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Browsing named entities in a specific section of Medford Historical Society Papers, Volume 12.. Search the whole document.

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Charles (Massachusetts, United States) (search for this): chapter 6
in pipes of pitch-pine logs, by the Boston Aqueduct Corporation, chartered in 1795. In 1825, three years after Boston became a city, on recommendation of the city council, a commission was appointed to ascertain the practicability of supplying the city with good water for the domestic use of the inhabitants, as well as for the extinguishing of fires and all the general purposes of comfort and cleanliness. The report was made that a good supply of pure water could be obtained from the Charles river, above Watertown, and from Spot pond in Stoneham. The subject was discussed, but this important project was laid aside until taken up again by the city council in 1834. In October of that year an engineer stated that there were 2,767 wells in the city; 2,085 were drinkable, 682 were bad, and only 7 of the whole number were occasionally used for washing. Eighteen years had passed since Spot pond had been recommended for Boston's use, and that there were men shrewd enough to see what
New England (United States) (search for this): chapter 6
e pump in the market place; and other water supplies of Medford, old and modern. by Eliza M. Gill. [Read before the Medford Historical Society, January 2, 1909.] THE meeting-house and the village pump have been conspicuous objects in the New England towns of the past, and each of these widely different institutions has been necessary to the community, and around them the waves of life have rolled and surged. At the meeting-house the spiritual needs of our ancestors were filled; there tf each succeeding week. There too was mental stimulus obtained, not only from the long and weighty sermons often timed by a more than once turned hour-glass, but also from the debates in the town meetings, when church and state being one, the New England freemen met in the sacred edifice to plan civil benefits and set in motion the machinery of public affairs. The pump ministered to the physical needs of the people in a two-fold way, for the great treasure it dispensed refreshed and cleanse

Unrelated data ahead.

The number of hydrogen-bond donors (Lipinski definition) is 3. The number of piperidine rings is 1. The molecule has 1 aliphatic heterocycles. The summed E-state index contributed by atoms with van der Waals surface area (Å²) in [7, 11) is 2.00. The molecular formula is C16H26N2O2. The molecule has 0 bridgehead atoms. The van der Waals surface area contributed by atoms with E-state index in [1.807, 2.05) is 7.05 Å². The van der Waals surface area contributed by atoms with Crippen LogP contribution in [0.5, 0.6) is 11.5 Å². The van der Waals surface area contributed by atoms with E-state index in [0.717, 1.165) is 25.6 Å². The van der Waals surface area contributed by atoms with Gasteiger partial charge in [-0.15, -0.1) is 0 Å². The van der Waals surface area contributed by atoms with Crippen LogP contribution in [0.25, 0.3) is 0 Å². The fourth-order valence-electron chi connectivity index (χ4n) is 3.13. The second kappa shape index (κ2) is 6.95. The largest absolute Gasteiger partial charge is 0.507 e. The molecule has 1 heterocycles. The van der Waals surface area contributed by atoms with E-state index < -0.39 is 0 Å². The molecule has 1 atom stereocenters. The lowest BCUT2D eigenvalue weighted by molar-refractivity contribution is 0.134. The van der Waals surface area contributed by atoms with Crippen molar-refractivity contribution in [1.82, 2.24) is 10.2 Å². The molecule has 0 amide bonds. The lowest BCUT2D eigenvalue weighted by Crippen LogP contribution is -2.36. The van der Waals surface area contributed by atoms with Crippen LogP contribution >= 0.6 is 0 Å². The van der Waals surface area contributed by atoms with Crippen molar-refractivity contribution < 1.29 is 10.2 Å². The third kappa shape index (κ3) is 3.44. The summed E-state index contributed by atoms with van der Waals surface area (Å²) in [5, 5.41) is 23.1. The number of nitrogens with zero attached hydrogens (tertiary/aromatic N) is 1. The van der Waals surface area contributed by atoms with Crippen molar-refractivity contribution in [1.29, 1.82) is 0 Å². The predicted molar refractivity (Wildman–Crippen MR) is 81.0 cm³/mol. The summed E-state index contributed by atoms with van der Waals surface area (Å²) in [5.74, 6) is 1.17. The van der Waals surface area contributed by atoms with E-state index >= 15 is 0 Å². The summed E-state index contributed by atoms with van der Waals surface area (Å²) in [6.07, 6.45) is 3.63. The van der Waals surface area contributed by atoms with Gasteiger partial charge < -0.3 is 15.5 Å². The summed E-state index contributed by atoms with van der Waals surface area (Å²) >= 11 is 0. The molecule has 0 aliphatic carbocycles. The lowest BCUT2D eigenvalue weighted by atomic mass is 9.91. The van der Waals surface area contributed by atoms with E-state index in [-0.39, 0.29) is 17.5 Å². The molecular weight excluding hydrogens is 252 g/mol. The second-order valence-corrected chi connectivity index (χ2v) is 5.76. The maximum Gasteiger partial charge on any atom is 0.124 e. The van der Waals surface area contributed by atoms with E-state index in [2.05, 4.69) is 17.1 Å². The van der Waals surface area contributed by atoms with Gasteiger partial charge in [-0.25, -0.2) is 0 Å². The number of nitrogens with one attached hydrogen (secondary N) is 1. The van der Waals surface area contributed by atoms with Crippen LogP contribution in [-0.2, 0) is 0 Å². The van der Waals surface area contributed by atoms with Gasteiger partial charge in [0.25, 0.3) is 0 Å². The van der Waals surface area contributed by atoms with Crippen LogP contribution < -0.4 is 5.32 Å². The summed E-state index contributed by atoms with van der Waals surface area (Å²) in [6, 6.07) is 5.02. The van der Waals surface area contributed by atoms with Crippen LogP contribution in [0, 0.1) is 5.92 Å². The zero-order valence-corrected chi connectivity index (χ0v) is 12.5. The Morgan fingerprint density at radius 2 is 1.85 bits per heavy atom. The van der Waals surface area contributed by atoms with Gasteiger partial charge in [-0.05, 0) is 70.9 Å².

Clinton (Massachusetts, United States) (search for this): chapter 6
it not have seemed an incredible tale even though they knew of the aqueducts and luxurious baths of old Rome? Would they not have marveled at the immense reservoirs, at the great mains that thread our streets, the smaller pipes that run through streets and lofty houses; at the ponderous hydraulic machinery that is the great moving power of the Metropolitan Water System? This elaborate service of the State supplies nineteen cities and towns with water, the main source being located in Clinton, Mass., in the middle of the Commonwealth, nearly fifty miles away. Several cities and towns within the prescribed circle, the radius of which is ten miles from the State House, are furnishing their own water, but at any time, any within this circle are privileged to become a part of the Metropolitan service. Swampscott, outside of this district, is supplied by a special arrangement. The Metropolitan Water District comprises three water sheds, the Nashua, Sudbury and Cochituate, drawing fr
Watertown (Massachusetts, United States) (search for this): chapter 6